Blacklist scholar and author Larry Ceplair will provide a detailed look at the roots of Jewish anti-communism. Ceplair will particularly focus on the infamous trial of Ethel and Julius Rosenberg, the Jews who were especially vocal advocates for their ultimate capital punishment, and will also comment on the role Jews played in the Hollywood Blacklist.

Program admission is $8 for non-members and $5 for members. This program is sponsored by the Wisconsin Humanities Council with funds from the National Endowment for the Humanities and the State of Wisconsin.

November ‘Thirds-day’

Thursday, November 15, 10 a.m.–7 p.m.

Jewish Museum Milwaukee is open until 7 p.m. the third Thursday of each month. The museum will screen The Boy With Green Hair, a 1948 American comedy/drama film directed by blacklistee Joseph Losey. The film screening begins at 5:30 p.m.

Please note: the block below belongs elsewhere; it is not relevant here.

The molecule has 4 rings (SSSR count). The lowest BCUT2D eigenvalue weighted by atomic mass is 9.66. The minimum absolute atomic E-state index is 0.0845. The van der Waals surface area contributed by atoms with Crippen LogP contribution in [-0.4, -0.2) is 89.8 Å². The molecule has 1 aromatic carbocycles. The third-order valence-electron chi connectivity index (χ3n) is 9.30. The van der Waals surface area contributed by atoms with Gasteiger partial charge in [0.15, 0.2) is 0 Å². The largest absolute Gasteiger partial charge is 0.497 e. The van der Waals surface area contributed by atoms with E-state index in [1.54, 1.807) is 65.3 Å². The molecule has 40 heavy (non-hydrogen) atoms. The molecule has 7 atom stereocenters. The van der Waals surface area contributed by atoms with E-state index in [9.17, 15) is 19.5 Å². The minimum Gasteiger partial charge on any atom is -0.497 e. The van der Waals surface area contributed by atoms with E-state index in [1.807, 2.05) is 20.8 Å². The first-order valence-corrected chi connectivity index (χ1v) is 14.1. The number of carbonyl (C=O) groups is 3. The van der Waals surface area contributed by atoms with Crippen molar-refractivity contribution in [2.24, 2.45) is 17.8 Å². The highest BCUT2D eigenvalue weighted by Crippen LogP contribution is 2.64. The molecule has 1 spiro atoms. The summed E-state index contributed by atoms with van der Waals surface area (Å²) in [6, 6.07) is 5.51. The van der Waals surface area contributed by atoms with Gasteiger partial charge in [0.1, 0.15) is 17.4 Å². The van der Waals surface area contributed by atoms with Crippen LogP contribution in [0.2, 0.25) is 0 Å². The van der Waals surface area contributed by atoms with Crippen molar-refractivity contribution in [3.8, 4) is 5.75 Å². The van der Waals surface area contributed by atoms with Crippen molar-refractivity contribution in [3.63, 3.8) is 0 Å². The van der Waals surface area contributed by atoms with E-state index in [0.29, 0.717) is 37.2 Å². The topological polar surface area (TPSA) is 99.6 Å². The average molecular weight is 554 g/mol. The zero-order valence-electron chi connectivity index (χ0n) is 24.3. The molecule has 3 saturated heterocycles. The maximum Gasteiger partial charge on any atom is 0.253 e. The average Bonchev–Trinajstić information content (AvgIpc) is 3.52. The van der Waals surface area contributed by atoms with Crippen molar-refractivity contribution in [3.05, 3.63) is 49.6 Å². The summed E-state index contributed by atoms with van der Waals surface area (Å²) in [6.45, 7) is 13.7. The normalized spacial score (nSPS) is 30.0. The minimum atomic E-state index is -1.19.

Registration is not required, and regular museum admission applies.

Blacklisted: A Concert

Saturday, December 1, 7–8:30 p.m.

Arts Center Lecture Hall, Peck School of the Arts

University of Wisconsin-Milwaukee

Audiences will hear Chicago’s cabaret talents perform the songs that HUAC never wanted people to hear—a concert of songs written or made famous by blacklisted artists such as Leonard Bernstein, Yip Harburg, Lena Horne, Burl Ives, Zero Mostel, Paul Robeson, Pete Seeger and more.

Admission is $35 for non-members and $25 for members. Parking for this program is available beneath the UWM Student Union at 2200 East Kenwood Blvd.

Hollywood on Trial with Tony Kahn

Thursday, December 13, 7–8:30 p.m.